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DeWitt: Don't give away Brooksville park without more information

Octavio Jones  |  Times Under a plan being discussed with the Brooksville City Council, the Florida Blueberry Festival could be moving to the site of the former Quarry Golf Course in Brooksville.
Octavio Jones | Times Under a plan being discussed with the Brooksville City Council, the Florida Blueberry Festival could be moving to the site of the former Quarry Golf Course in Brooksville.
Published Dec. 7, 2016

All the unanswered questions about the Florida Blueberry Festival and its proposed lease of the former site of the Quarry Golf Course lead inevitably to this one question:

Why not first try the festival at this new location before committing to such a massive public giveaway?

Because, no way around it, a giveaway is exactly what this is.

The proposed lease would grant Florida Blueberry Festival Inc. use of the former Quarry driving range, about half of the old golf course and the adjacent Bud McKethan Park on U.S. 41, just south of downtown Brooksville.

It would cost the festival $1 per year to control this land for 60 years — 40 years initially with an option for an additional 20 years that "cannot be unreasonably withheld" by the city of Brooksville.

A slim majority of the City Council approves of this deal at least in concept, even though — as members Betty Erhard and Joe Bernardini have pointed out — festival organizers have provided a notable lack of information.

How does the council know if the festival will be able to carry out its vision for this property, building an amphitheater and auditorium, and running permanent utility lines for vendors?

It doesn't.

Michael Heard, president of the festival organization, will have to write a detailed business plan to get the loan she needs for these improvements. She should be able to get such a plan to the city before it approves the lease — a plan with at least enough detail to allow the city to compare the benefits against other possible uses.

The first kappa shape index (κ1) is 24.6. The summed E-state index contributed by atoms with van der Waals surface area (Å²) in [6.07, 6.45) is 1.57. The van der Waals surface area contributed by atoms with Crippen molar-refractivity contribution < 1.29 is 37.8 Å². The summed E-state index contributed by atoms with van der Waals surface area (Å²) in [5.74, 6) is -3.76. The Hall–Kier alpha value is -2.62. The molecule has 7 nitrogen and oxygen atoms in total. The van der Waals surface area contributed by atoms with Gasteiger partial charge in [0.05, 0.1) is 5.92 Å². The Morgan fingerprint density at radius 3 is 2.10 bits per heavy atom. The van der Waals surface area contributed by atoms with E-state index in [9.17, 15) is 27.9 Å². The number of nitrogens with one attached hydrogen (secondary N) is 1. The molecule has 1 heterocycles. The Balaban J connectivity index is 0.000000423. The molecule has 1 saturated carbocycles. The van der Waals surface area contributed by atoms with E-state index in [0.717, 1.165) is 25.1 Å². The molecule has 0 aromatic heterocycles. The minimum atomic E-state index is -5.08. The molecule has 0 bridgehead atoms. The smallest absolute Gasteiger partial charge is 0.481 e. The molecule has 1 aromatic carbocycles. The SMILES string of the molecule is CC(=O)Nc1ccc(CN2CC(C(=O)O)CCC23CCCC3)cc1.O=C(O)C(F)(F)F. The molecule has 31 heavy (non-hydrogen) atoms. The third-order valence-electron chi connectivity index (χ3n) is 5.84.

Which leads to a related question: What will the city receive in return for its generous gift?

There have been anecdotes about downtown restaurants enjoying bumper days during the festival, but no financial impact study. Because of Heard's refusal to issue admission tickets, the city doesn't know for sure how many people attend.

Speaking of Heard, who is 63 years old and a resident of Fort Myers: How long will she remain involved, and will the organization maintain the same vitality and commitment to the city when — as will certainly happen long before the end of the lease — she bows out?

And, finally, since one of the primary ideas of the festival was to promote downtown Brooksville, will it continue to carry out that function in a remote location?

I should point out that the latest lease is better than earlier versions. There are specific protections for the tennis courts at McKethan Park, for example, and no commitment from the city to maintain the property. The deal can also be voided if the festival fails to start work on its promised improvements according to a set timeline.

One other thing. Don't confuse a request for more information with opposition to the festival — or to moving it.

The event has been good for the city, showing it off to outsiders and raising its regional profile. Moving, Heard said, would allow her to stage several events each year, providing regular boosts to the economy. And she could add more attractions and more days to the festival without the obstacles presented by downtown Brooksville, including pedestrian-unfriendly hills and state highways that need to be barricaded for the event.

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Her plan is worth a try.

Without more answers to Erhard and Bernardini's questions, though, it's not worth the 60-year gift of a city park.

Contact Dan DeWitt at Follow @ddewitttimes.


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